Original Research

Knowledge of breast cancer in women in Sierra Leone

JHEE Shepherd, PA Mclnerney
Curationis | Vol 29, No 3 | a1105 | DOI: https://doi.org/10.4102/curationis.v29i3.1105 | © 2006 JHEE Shepherd, PA Mclnerney | This work is licensed under CC Attribution 4.0
Submitted: 28 September 2006 | Published: 28 September 2006

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JHEE Shepherd, School of Nursing, University of KwaZulu-Natal, South Africa
PA Mclnerney, School of Nursing, University of KwaZulu-Natal, South Africa

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Abstract

Breast cancer has been described as one of the life-threatening diseases affecting women and is a major problem in women’s health issues. The unrecorded number of cases of breast lumps and breast cancer observed in women in Sierra Leone prompted the researcher to organize a “Breast Week” during which 1 200 women were educated on breast cancer and the importance of breast health. This research is a follow up of the “Breast Week” which was organized in Freetown, Sierra Leone The specific objective of this study was to assess whether the knowledge and teachings given to the women who participated in this project was fully understood. A sample size of 120 women (10%) who participated in the “Breast Week” was obtained through systematic sampling.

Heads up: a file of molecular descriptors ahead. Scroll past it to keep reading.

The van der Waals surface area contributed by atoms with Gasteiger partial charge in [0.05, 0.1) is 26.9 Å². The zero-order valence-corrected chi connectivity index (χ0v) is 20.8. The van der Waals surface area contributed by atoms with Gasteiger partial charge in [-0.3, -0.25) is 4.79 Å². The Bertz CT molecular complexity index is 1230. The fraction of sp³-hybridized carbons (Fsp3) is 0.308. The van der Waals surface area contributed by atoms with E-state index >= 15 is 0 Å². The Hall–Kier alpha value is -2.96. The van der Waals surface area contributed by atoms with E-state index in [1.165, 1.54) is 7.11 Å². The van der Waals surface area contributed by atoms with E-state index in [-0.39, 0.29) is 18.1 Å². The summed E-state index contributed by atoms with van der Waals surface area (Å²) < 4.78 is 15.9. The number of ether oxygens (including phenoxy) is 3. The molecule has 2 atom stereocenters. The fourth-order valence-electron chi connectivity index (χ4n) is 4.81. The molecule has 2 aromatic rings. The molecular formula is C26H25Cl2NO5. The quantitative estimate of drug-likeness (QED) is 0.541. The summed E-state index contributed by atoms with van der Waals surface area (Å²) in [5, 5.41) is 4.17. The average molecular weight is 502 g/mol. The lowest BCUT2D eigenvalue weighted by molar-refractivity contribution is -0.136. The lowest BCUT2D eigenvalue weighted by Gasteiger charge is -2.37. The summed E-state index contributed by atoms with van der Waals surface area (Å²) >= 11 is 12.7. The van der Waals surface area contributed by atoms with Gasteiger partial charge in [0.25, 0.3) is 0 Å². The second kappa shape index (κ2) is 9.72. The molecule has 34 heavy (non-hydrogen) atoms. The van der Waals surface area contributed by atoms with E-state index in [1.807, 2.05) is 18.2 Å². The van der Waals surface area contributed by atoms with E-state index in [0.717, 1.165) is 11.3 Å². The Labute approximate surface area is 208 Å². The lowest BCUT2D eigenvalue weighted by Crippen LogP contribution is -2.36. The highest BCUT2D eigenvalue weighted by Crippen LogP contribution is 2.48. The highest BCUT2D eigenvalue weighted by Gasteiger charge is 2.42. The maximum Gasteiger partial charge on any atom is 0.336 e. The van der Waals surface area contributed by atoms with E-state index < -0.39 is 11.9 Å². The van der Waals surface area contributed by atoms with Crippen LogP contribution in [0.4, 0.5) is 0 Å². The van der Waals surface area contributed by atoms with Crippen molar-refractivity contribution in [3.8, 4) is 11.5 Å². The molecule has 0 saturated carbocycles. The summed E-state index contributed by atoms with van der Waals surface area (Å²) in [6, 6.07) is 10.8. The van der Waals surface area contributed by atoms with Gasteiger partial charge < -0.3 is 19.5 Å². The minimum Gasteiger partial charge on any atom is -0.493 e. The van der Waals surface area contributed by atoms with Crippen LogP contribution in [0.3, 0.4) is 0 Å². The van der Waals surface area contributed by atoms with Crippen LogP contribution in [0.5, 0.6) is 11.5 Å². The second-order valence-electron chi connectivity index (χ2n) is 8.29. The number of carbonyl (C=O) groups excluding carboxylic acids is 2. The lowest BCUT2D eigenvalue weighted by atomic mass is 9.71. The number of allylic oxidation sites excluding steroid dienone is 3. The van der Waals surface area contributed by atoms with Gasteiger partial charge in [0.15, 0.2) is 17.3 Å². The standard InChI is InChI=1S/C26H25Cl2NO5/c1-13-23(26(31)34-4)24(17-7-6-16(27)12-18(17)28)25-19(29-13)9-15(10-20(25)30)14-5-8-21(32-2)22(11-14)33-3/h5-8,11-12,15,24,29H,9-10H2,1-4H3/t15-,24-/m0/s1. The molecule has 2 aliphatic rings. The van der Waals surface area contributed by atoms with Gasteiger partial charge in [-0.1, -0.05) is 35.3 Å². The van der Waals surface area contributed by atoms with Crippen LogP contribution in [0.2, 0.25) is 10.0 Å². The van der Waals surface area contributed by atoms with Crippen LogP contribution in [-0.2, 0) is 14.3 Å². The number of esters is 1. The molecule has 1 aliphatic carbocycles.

A quantitative approach was adopted and a structured interview schedule guided the data collection process. The data were processed through use of SPSS and Microsoft Excel. Texts from open ended questions were categorized and frequency counts were applied to the data. It was found that the majority (96.6%) of the women had some knowledge of breast cancer. They linked breast cancer to the signs and symptoms associated with it and were able to describe the disease as one that kills women if not promptly detected and/or treated appropriately. Findings indicate that the majority of the women are aware of the dangers of the disease and had knowledge of someone who had died of breast cancer (59.2%). An assessment of the effectiveness of knowledge on breast cancer showed that these women could identify breast cancer as a disease that affects women and may cause death if not detected on time.

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